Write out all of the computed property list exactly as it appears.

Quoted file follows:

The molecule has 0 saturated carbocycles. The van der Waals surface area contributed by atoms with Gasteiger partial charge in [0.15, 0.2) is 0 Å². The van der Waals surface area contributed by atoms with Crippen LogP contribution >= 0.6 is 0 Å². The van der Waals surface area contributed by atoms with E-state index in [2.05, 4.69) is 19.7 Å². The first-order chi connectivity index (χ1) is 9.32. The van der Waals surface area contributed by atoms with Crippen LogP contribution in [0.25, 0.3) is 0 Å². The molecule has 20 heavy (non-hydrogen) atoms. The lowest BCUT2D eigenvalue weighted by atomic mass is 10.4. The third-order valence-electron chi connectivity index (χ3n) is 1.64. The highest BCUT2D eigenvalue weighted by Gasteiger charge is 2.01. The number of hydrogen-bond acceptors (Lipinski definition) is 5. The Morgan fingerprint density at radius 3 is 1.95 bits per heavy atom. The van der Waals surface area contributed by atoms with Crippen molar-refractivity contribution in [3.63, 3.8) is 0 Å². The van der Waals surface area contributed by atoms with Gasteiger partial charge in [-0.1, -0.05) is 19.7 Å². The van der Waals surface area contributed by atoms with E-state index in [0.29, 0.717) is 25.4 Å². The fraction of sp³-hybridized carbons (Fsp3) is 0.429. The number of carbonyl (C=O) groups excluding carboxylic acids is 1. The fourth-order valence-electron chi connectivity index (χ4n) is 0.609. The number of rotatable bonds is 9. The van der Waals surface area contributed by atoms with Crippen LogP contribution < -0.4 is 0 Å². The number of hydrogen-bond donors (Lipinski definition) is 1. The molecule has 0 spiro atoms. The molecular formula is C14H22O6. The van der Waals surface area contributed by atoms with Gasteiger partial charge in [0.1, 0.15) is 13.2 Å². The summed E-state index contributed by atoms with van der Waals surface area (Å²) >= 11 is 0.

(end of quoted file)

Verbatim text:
The molecule has 0 saturated carbocycles. The van der Waals surface area contributed by atoms with Gasteiger partial charge in [0.15, 0.2) is 0 Å². The van der Waals surface area contributed by atoms with Crippen LogP contribution >= 0.6 is 0 Å². The van der Waals surface area contributed by atoms with E-state index in [2.05, 4.69) is 19.7 Å². The first-order chi connectivity index (χ1) is 9.32. The van der Waals surface area contributed by atoms with Crippen LogP contribution in [0.25, 0.3) is 0 Å². The molecule has 20 heavy (non-hydrogen) atoms. The lowest BCUT2D eigenvalue weighted by atomic mass is 10.4. The third-order valence-electron chi connectivity index (χ3n) is 1.64. The highest BCUT2D eigenvalue weighted by Gasteiger charge is 2.01. The number of hydrogen-bond acceptors (Lipinski definition) is 5. The Morgan fingerprint density at radius 3 is 1.95 bits per heavy atom. The van der Waals surface area contributed by atoms with Crippen molar-refractivity contribution in [3.63, 3.8) is 0 Å². The van der Waals surface area contributed by atoms with Gasteiger partial charge in [-0.1, -0.05) is 19.7 Å². The van der Waals surface area contributed by atoms with E-state index in [0.29, 0.717) is 25.4 Å². The fraction of sp³-hybridized carbons (Fsp3) is 0.429. The number of carbonyl (C=O) groups excluding carboxylic acids is 1. The fourth-order valence-electron chi connectivity index (χ4n) is 0.609. The number of rotatable bonds is 9. The van der Waals surface area contributed by atoms with Crippen LogP contribution < -0.4 is 0 Å². The number of hydrogen-bond donors (Lipinski definition) is 1. The molecule has 0 spiro atoms. The molecular formula is C14H22O6. The van der Waals surface area contributed by atoms with Gasteiger partial charge in [0.1, 0.15) is 13.2 Å². The summed E-state index contributed by atoms with van der Waals surface area (Å²) >= 11 is 0.